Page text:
December 2013 Weather and Its Impacts on Missouri
Commercial Agriculture/University of Missouri Extension
The cool trend that dominated for much of the year persisted through December. Preliminary temperature data for Missouri indicate a statewide average December temperature of 29.8°F, or 3.5 degrees below the long-term normal for the month. It was the coldest December since 2010, Figure 1. Monthly temperatures averaged 4-5 degrees below normal across northern sections, 3-4 degrees below normal over central and southwestern Missouri, and 1-3 degrees below normal in south central and southeastern parts of the state.
Only 3 months were warmer than normal in 2013 (Jan, Feb, Sep), Figure 2, and preliminary data indicate an annual average statewide temperature of 53.5°F, or 1.1°F below the long-term average. Incredibly, 2013 was nearly 5 degrees cooler than 2012, Missouri's warmest year on record. Additionally, 2013 was only the fourth time since 1998 when the annual average temperature in Missouri was below normal, Figure 3.
A progressive weather pattern prevailed during December, with brief warm spells followed by extended periods of arctic incursions, Figure 4. Record highs and lows were established on some days with Kansas City dropping to 0°F on the morning of the 7th, breaking the previous record of 1°F set in 1976. St. Louis reached a spring-like 71°F on Dec 20, and eclipsed the record established in 1978 of 68°F. Bitterly cold temperatures were witnessed on Christmas Eve morning across parts of northern Missouri where some snow-covered locations experienced their coldest temperatures in more than a decade. The Hundley-Whaley Farm Ag Weather Station in Albany, MO reported -25°F on 12/24 and was the coldest temperature experienced at the location since February 3, 1996, when the mercury bottomed out at -27°F. A National Weather Service cooperative weather station located 2 miles east of Maryville dropped to -28°F on Christmas Eve morning, and was the coldest temperature experienced theresince Dec 23, 1989, when -28°F was observed.
The below normal temperatures, in combination with an active weather pattern, resulted in several winter storm events across the state. An unusually early heavy snow event impacted southern sections of the state during the first week of December with several inches of snow falling southeast of I-44, from St. Louis to Joplin, Figure 5. Some of the heaviest snowfall totals include Ste. Genevieve (Ste. Genevieve Co.), Annapolis (Iron Co.), Bismarck (St. Francois Co.) and Belleview (Iron Co.) with 11", 11", 12", and 13", respectively. Another snow event impacted southwestern sections on December 9th with 4-6 inches reported from Springfield to Lebanon, Figure 6. Parts of northeastern, central, and east central Missouri received 2-8 inches of snow on December 13-14, Figure 7, and 4-9 inches fell north of a line from Kansas City to Kirksville on December 20-21, Figure 8. Sleet and freezing rain fell south of this line during the event and deposited a 0.25-0.30" layer of ice on trees and power lines from Quincy to Columbia to Nevada, Figure 9. Ice thicknesses approached 0.50" from Clinton to north of Joplin and led to some tree damage and power outages.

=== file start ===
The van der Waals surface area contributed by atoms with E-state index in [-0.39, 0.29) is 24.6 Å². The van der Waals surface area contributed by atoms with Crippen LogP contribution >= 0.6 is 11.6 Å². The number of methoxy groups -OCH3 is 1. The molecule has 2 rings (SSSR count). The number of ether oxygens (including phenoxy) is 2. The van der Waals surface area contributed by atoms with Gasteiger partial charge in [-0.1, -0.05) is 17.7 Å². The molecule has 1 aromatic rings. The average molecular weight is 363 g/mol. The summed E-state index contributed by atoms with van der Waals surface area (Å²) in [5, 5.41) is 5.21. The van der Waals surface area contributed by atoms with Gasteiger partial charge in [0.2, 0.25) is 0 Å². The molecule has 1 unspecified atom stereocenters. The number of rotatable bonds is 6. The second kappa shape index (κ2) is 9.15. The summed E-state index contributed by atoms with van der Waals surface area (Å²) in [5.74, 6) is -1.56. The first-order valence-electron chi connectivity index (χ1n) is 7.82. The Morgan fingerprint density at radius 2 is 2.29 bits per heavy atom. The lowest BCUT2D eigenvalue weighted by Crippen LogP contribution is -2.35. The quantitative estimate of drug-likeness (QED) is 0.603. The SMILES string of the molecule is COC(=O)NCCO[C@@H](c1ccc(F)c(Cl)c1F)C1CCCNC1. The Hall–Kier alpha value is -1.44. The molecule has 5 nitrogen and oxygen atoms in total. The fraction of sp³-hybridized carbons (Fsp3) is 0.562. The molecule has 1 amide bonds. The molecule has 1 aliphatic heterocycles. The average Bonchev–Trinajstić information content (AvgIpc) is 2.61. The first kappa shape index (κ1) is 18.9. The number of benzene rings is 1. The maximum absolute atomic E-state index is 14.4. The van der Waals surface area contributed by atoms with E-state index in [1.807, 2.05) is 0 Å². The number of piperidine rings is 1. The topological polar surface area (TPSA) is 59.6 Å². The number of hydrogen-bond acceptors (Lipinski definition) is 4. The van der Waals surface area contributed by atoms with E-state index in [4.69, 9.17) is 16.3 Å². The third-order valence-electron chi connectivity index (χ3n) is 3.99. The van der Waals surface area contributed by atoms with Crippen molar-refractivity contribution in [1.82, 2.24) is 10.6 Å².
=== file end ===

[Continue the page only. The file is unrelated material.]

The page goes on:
Preliminary precipitation data indicate and average statewide total of 2.5 inches, which is near normal for December. Only far southeastern Missouri and the southern border counties received above normal precipitation. Totals increased southeastward through the state and ranged from 0.50-1.0 inch across northwestern Missouri and the northern border counties, 1-2 inches over northeastern and central sections, and around two inches along I-44, from Joplin to Lebanon to St. Louis. Amounts increased to more than 6-inches in far southeastern Missouri.
Some of the lightest monthly totals were observed in Liberty (Clay Co.), Unionville (Putnam Co.) and Grant City (Worth Co.) where 0.45", 0.44" and 0.27" were reported, respectively. Heaviest precipitation amounts were observed in Anniston (Mississippi Co.) and New Madrid (New Madrid Co.), with 8.94" and 9.06" reported, respectively.
The year end Drought Monitor map for 2013 indicated abnormally dry to moderate drought conditions impacting much of northern and central Missouri, Figure 10. Significant precipitation deficits have accumulated since June and hydrologic resources across northern and central Missouri have not fully recovered.
Figure 5 - Source: NOAA/NWS
Figure 6 - Source: NOAA/NWS
Figure 7 - Source: NOAA/NWS
Figure 8 - Source: NOAA/NWS
Figure 9 - Source: NWS Forecast Office, St. Louis, MO
Source: Pat Guinan, 573-882-5908